I've posted this before on the "memorial "threads, but in all fairness....it's good to look at BOTH SIDES
In all other major respects the theology of the two cults were all but identical.
Mithras had had twelve followers with whom he had shared a last sacramental meal. He had sacrificed himself to redeem mankind. Descending into the underworld, he had conquered death and had risen to life again on the third day. The holy day for this sun god was, of course, Sunday; Christians continued to follow the Jewish Sabbath until the fourth century. His many titles included ‘the Truth,’ ‘the Light,’ and ‘the Good Shepherd.’ For those who worshipped him, invoking the name of Mithras healed the sick and worked miracles. Mithras could dispense mercy and grant immortality; to his devotees he offered hope. By drinking his blood and eating his flesh (by proxy, from a slain bull) they too could conquer death. On a Day of Judgement those already dead would be raised back to life.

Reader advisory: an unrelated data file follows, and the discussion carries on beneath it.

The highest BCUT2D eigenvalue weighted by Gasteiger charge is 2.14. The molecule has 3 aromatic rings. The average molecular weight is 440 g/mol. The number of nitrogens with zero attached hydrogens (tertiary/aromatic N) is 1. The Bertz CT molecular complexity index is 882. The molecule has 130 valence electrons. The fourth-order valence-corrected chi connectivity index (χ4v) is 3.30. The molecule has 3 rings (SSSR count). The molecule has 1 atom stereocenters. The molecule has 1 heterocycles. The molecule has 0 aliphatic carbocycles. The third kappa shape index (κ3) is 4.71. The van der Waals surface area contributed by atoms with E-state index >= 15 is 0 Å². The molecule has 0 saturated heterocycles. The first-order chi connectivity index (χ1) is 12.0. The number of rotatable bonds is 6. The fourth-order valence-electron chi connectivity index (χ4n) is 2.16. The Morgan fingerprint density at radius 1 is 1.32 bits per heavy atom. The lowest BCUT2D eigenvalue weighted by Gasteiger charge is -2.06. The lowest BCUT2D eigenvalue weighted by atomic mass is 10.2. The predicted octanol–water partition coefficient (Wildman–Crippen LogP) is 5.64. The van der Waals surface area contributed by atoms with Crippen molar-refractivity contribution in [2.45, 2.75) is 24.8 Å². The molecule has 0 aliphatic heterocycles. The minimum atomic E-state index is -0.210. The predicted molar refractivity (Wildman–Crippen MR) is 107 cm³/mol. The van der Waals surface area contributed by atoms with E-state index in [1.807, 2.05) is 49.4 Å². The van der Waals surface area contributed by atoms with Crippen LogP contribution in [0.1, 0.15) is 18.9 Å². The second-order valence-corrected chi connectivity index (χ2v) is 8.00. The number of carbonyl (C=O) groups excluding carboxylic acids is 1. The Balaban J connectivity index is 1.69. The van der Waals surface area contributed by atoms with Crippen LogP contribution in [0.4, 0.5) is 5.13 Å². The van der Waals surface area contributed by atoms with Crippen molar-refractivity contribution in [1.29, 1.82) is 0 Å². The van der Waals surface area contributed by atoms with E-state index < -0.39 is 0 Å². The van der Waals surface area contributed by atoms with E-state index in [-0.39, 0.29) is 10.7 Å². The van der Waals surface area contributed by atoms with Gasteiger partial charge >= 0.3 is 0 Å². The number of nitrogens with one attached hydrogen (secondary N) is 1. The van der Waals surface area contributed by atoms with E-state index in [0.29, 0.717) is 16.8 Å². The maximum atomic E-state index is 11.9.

All this may surprise modern Christians but it was very familiar to the Church Fathers [See e.g. Justin, Origen, Tertullian], who filled their ‘Apologies’ with dubious rationales as to how Mithraism had anticipated the whole nine yards of Christianity centuries before the supposed arrival of Jesus – ‘diabolic mimicry by a prescient Satan’ being the standard explanation. Pagan critics were not slow to point to the truth: Christianity had simply copied the popular motifs of a competitive faith.